Splitsider has a great summary of a recent panel discussion with Stephen Colbert and the members of his writing team. Before we get to the point, let me say I found this fascinating:

Executive producer Tom Purcell: “There’s proof that he’s different [when he’s in character as the right-wing charlatan he plays as host of the show], because we allow people to have their dogs at the office, and on the third floor for whatever reason, there’s a pack of dogs there. When Stephen is in character walking down that hallway, the dogs go crazy. They hate him. And when he’s in gentle, nice, regular Stephen-mode, they like him fine.”

Hilarious (and a little creepy). Hopefully the animals aren’t sensing evil within or anything other than good acting. (And can someone please turn this into a novel?)

Back to the point of the post! The interview also includes this advice:

Writer Rob Dubbin: “The thing that I’ve learned most from him is, don’t punch down. That’s the biggest. It’s not a big comedy theory workshop on a technical level, but I know that Stephen is really interested in high status people and low status people and the dynamics between them. And I feel like one of the common denominators in things that don’t work for the character, and therefore don’t work for the show, is just things where the victim is the punchline. That does not work. And I also think that’s a common denominator for the easy jokes that, when something that sometimes makes a room full of people laugh and they don’t really know why they’re laughing, they’re just laughing because everyone else is laughing. A lot of times, you’ve messed up.”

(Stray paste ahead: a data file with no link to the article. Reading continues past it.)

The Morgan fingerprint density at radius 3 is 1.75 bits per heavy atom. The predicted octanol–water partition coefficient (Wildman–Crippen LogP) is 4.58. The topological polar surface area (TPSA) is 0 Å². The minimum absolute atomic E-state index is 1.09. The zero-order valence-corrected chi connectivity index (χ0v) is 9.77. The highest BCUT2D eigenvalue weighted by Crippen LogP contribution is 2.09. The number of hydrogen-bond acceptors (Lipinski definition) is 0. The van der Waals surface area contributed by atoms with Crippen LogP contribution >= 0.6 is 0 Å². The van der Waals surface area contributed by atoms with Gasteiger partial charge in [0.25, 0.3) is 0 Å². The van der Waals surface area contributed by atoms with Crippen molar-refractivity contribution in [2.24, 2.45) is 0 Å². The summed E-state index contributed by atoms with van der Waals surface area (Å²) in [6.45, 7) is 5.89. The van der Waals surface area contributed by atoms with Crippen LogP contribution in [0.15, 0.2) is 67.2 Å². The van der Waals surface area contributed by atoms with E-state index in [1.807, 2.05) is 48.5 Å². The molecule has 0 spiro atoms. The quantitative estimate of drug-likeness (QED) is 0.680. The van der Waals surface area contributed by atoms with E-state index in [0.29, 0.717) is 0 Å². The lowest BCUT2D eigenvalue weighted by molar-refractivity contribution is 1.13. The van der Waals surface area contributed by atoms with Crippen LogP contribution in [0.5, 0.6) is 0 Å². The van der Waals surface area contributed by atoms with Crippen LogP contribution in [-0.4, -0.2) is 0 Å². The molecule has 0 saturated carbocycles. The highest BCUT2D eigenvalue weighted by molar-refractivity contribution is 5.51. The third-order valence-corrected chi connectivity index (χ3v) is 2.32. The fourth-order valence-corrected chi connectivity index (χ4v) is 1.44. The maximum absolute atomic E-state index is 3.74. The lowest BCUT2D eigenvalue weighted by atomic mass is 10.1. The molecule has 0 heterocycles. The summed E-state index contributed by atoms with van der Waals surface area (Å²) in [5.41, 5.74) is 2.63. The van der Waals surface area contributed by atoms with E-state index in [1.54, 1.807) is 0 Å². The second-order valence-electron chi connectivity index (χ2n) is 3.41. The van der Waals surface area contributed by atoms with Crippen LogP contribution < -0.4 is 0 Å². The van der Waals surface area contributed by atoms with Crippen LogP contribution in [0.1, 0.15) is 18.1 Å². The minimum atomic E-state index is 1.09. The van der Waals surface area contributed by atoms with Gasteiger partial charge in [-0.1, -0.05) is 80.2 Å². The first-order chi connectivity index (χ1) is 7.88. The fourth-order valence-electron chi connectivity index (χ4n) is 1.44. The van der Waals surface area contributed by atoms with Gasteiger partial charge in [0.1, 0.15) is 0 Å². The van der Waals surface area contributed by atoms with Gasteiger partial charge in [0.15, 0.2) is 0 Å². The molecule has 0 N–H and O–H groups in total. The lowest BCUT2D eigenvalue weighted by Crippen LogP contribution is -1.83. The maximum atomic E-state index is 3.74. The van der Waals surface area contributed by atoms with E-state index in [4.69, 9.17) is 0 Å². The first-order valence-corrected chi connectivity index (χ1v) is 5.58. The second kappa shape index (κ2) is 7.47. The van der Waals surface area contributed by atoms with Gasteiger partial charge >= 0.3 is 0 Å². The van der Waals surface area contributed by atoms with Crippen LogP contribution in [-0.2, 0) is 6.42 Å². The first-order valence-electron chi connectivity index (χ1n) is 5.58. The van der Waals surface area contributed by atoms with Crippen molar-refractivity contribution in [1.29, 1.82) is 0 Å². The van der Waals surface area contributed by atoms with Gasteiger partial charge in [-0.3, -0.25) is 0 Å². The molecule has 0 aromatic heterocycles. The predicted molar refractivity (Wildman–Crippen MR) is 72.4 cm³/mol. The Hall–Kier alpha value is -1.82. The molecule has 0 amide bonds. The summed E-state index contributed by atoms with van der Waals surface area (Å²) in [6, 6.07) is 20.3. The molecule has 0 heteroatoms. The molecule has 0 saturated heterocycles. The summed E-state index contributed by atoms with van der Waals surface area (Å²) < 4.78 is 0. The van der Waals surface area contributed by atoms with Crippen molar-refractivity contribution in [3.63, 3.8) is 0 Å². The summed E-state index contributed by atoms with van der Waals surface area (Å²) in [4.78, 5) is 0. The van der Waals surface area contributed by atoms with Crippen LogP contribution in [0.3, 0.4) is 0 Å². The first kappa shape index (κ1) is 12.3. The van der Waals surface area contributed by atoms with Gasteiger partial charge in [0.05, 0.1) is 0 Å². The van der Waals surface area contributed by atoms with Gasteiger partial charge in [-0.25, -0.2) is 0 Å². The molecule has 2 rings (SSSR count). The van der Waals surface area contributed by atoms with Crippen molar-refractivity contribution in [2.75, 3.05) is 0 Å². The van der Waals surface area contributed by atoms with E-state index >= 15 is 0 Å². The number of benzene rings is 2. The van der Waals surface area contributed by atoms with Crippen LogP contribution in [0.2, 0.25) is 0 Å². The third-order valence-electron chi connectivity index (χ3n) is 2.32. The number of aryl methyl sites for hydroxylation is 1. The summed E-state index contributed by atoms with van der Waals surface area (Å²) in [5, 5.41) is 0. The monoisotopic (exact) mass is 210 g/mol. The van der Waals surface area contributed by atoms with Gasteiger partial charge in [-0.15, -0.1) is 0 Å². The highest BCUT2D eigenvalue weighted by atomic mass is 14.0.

Colbert adds a vivid metaphor:

Colbert: “You’ve punched down. That laugh, I call the mouthful of blood. Like, the sound the audience makes, sometimes you didn’t even realize you did it, you’re like, “Oh shit, I made the wrong person the target of that joke.” Because you’ll hear the audience, “Eh heh heh.” I always picture a very nice audience, but when they laugh, just blood goes [spilling out their mouth]. Oh, I’ve got a mouthful of blood laugh.”

Aha! That’s exactly it! Warring impulses fully reconciled!

So keep your snobbery and condescension in check, Madame Slushpile! Keep your general horse’s assitude to yourself, Horse’s Ass! Jacke will do his best to stay positive with readers, fellow bloggers, indie authors… BUT he’ll punch up every once in awhile, when the madness at the top leaves him no choice.

And while we’re on the subject, remember that in fiction this works the same way. Humor works best when it’s not directed at your characters – or perhaps it’s better to say when your characters are strong enough to absorb it. Readers know when you’re getting lazy, when you’ve generated a barrel of fish just to shoot them with your funny-stick. Remember you’re creating these characters – you can make them weak, you can make them strong. You can make them buffoons and give your wisecracking protagonist or your narrator all the best lines. It’s easy to do! But can you deliver empathy as well?

Just remember: nobody has ever set down a work of fiction and thought, “Oh, how satisfying. I just spent time with a bully, who asked me to laugh at the weak, over and over. And I sort of did. I feel really good about myself now.”

Okay, speechifying over. Onward and upward!